Several previous cross-sectional studies have compared the antioxidant defense system of subjects with and without MS, however, yielded mixed results [6, 2832]. We observed a decrease of SOD activity in MS subjects, supporting the notion that antioxidant defense capability was impaired in MS subjects [4], although the alteration of the absolute level of SOD activity seems weak, which could limit the discriminatory performance of the SOD activity in differentiating MS from non-MS. However, we failed to find alteration of another fundamental antioxidant enzyme GR activity in MS subjects. More antioxidants need to be measured to comprehensively evaluate the antioxidant defense capacity. Our finding of a linear descending trend of SOD activity across the sequential increase of the MS component number is in line with the observation of a previous investigation [33]. LTL and mtDNAcn have also been reported to exhibit such a linear descending trend previously [13, 34]; however, we failed to observe a linear trend of these cellular aging markers. In the present study, we observed a significant negative correlation between SOD activity and TG as well as blood glucose indicators (HbA1c, FPG, and 2hPG); however, the absence of correlations of cellular aging markers and OS markers with other MS-related metabolic indicators such as BMI, WC, BP, and HDL-C disaccords with the previous findings [28, 33, 35]. A possible explanation for these discrepancies might be attributed to the different populations of the different studies. The cross-sectional association between SOD activity and MS has been demonstrated in several prior publications [31, 33]. However, our study is the first to explicate the independent association between SOD activity adjusting for the numerous metabolic, dietary, and cellular aging and OS confounders. Notably, this is the first study to explore the correlations between cellular aging as well as OS markers and the OGTT-derived indices of insulin sensitivity and pancreatic β-cell function including ISIM and ISSI-2. And we observed a modest correlation between SOD activity and ISIM as well as ISSI-2, indicating the association between decreased SOD activity and insulin resistance as well as β-cell dysfunction. Compared with HOMA-IR, which represents peripheral or hepatic insulin sensitivities based on the assumption that they are equivalent, ISIM has been demonstrated to reflect whole-body insulin sensitivity for its strong correlation with the gold standard whole-body insulin sensitivity index derived from euglycemic insulin clamp [22, 36]. And HOMA-β is a rough indicator of baseline or fasting insulin secretion, whereas ISSI-2 is a validated OGTT-based analogue to the actual disposition index from the intravenous glucose tolerance test [23], which reflects the β-cell compensatory capacity. In the development of MS, the decrease of glucose-stimulated insulin secretion usually appears earlier and is more severe, whereas the baseline insulin secretion could not be impaired or even increase before the development of type 2 diabetes [37]. Therefore, our observation of a decreased ISSI-2 and unaltered HOMA-β reflects the impairment of glucose-stimulated insulin secretion and reservation of baseline insulin secretion, which is consistent with the metabolic syndrome.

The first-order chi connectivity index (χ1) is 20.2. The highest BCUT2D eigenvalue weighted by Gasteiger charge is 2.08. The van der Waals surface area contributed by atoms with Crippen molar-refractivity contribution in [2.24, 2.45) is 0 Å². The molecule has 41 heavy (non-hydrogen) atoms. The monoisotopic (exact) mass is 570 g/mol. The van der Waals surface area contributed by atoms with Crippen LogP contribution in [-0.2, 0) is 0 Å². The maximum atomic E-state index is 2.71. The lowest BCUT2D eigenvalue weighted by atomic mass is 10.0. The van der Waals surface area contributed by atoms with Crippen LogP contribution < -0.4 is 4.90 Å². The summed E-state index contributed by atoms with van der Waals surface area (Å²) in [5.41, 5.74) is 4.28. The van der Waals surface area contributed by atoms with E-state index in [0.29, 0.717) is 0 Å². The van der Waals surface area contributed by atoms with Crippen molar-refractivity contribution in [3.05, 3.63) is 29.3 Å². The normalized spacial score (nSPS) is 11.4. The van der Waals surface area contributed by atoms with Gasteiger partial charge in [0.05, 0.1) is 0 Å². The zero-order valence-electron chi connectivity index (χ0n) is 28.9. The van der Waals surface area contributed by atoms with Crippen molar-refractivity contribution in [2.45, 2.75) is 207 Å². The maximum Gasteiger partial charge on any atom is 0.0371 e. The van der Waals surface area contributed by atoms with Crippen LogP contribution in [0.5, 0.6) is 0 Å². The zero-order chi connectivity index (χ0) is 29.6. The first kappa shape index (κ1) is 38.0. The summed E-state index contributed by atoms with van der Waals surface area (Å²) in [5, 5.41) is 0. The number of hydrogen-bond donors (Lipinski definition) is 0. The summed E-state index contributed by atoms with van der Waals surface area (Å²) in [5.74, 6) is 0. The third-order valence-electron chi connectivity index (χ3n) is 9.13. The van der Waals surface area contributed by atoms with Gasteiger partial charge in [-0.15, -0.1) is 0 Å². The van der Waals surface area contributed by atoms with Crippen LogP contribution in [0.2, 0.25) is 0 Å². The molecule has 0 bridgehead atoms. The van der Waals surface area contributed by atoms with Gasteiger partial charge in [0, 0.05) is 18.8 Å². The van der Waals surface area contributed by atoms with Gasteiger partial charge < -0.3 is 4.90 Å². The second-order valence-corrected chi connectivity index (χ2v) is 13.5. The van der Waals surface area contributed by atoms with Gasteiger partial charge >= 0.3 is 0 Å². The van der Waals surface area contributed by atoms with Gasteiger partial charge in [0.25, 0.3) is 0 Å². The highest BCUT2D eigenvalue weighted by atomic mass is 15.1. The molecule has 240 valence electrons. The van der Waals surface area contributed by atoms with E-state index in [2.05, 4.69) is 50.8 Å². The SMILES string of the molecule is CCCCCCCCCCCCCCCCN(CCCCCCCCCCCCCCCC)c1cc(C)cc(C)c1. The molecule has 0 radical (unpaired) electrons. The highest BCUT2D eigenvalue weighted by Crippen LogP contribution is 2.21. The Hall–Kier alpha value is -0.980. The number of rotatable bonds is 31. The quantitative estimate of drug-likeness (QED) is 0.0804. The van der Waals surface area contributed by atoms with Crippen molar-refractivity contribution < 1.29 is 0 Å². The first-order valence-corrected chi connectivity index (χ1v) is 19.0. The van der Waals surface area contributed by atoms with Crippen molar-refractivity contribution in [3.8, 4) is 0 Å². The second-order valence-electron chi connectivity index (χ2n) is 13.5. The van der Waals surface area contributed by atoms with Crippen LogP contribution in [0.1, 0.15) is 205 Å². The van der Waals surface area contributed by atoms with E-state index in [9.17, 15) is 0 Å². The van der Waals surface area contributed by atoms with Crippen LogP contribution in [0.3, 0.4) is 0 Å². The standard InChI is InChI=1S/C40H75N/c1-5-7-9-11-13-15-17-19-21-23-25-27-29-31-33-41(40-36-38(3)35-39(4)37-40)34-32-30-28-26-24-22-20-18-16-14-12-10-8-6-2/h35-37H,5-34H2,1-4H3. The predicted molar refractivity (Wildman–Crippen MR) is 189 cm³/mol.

It is noteworthy that the association between the decrease of SOD activity and MS was found independent of dietary intake of calories, fat, dietary antioxidants, as well as cellular aging and OS markers. This finding indicates that SOD activity could act as an independent predictor for the prevalence of MS. As a canonical antioxidant enzyme, SOD is able to catalyze the conversion of O2 to H2O2, scavenging the reactive oxygen species to prevent OS [4]. Thus, the decrease of SOD activity could trigger OS. The interconnections among OS and cellular aging form a complex regulation network [14], which has been demonstrated as a trigger as well as an outcome of MS and its related metabolic abnormalities [4]. Our current finding might suggest that the association between SOD activity and MS could not be explained by pathways involved with cellular aging.